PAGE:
Liberals say Ontario minimum wage hike helps people more than tax cut
Ontario Labour Minister Kevin Flynn speaks at the legislature in Toronto, Monday, May 25, 2015. (THE CANADIAN PRESS/Frank Gunn)
Paola Loriggio, The Canadian Press
Published Thursday, March 15, 2018 12:39PM EDT
Last Updated Thursday, March 15, 2018 3:51PM EDT
TORONTO -- A proposal from Ontario's new Tory leader to eliminate income tax for cash-strapped workers in the province is coming under fire from critics and the governing Liberals, who say raising the minimum wage provides more relief for those struggling to make ends meet.
Labour Minister Kevin Flynn took aim at Doug Ford's plan in a news conference Thursday morning, saying the latest move by the Progressive Conservative leader and his party shows they "just don't care about workers."
"I think Doug Ford's beginning to emerge as a person that's very, very interested in helping a group of people, but I think it's the wealthy elites," Flynn said. "I think it's those people who are doing very well in today's economy and what he's doing is he's really ignoring those people that really need the help the most."
Ford, who was selected to lead the Opposition last weekend, has said that if the Tories form government after the spring election, he would freeze the minimum wage at $14 rather than bumping it to $15 next year as the Liberals plan.
The former Toronto city councillor has told media outlets he instead wants to eliminate income tax for those making less than $30,000. As premier, he would only have jurisdiction over the provincial income tax.
Ford did not immediately respond to a request for comment.
The minimum wage hike was a key topic in the Progressive Conservative leadership race, with all four candidates criticizing the Liberals for what they said was insufficient consultation on the issue and vowing to either slow or halt the increase.
The Liberals, however, pointed Thursday to an economic analysis that suggests low-income workers would benefit more from a bigger paycheque than fewer taxes.
Sheila Block, a senior economist with the Canadian Centre for Policy Alternatives, said the most recent data from the Canada Revenue Agency show the majority of those who earn less than $30,000 already don't pay income tax, due to existing deductions and credits.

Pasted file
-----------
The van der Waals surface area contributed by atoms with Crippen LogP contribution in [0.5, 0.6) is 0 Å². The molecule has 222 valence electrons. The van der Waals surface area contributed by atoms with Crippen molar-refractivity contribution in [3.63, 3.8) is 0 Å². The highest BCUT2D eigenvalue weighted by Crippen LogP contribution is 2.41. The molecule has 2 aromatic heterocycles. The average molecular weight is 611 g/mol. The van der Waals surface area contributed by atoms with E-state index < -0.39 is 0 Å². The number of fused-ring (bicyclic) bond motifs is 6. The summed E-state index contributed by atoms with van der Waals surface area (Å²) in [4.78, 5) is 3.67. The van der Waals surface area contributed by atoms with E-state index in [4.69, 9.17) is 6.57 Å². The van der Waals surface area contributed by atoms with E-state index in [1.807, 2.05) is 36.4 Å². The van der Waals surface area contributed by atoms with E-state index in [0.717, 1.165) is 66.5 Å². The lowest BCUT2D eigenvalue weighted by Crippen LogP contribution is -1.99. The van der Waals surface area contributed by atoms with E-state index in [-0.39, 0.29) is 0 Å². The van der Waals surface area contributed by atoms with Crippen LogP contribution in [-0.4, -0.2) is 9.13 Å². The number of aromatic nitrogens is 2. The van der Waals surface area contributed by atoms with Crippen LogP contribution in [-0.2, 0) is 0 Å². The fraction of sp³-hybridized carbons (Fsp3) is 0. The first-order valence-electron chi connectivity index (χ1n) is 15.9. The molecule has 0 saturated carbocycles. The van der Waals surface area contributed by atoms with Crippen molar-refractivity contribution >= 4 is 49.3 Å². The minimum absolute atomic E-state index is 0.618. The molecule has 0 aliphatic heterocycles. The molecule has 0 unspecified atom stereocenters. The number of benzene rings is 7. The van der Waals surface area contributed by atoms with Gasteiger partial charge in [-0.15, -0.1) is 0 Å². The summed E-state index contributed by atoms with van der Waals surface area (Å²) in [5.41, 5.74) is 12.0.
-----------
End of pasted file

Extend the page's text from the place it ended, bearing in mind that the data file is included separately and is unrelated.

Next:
Those who do pay taxes -- about a third of people who make less than $30,000 -- paid an average of $485 that year, Block said.
In comparison, she said, the minimum wage hike would give people significantly more money -- close to $2,000 a year on average for those working 37.5 hours per week -- than the tax cut would save them.
Even once income tax is deducted, those people would "still be left ahead," she said.
"As a policy choice, if your focus is on putting money in the pockets of low-income households, this is the way to do it," she said.
"We also have to look at what's lost in terms of public services that everybody relies on if we're cutting taxes as opposed to expecting employers to pay something closer to a living wage. Everybody relies on public services but low-income people can't buy their way out of it."
The Ontario government's decision to increase its minimum wage to $14 per hour this year and to $15 in 2019 has faced significant pushback from business groups, who have said it will force employers to find other ways to cut costs, such as hiring less and increasing automation.
The Tories have also denounced the pace of the increase, while New Democrats have reproached the government for not boosting the minimum wage earlier.
The labour minister acknowledged Thursday that the move came late and that it would be "tough" on business.
"The truth is it should have been done earlier," Flynn said. "We didn't realize that costs had escalated in the province of Ontario, the cost of living was somewhere in the neighbourhood of $16-$17 an hour, even higher in some areas, and we'd let our minimum wage fall behind."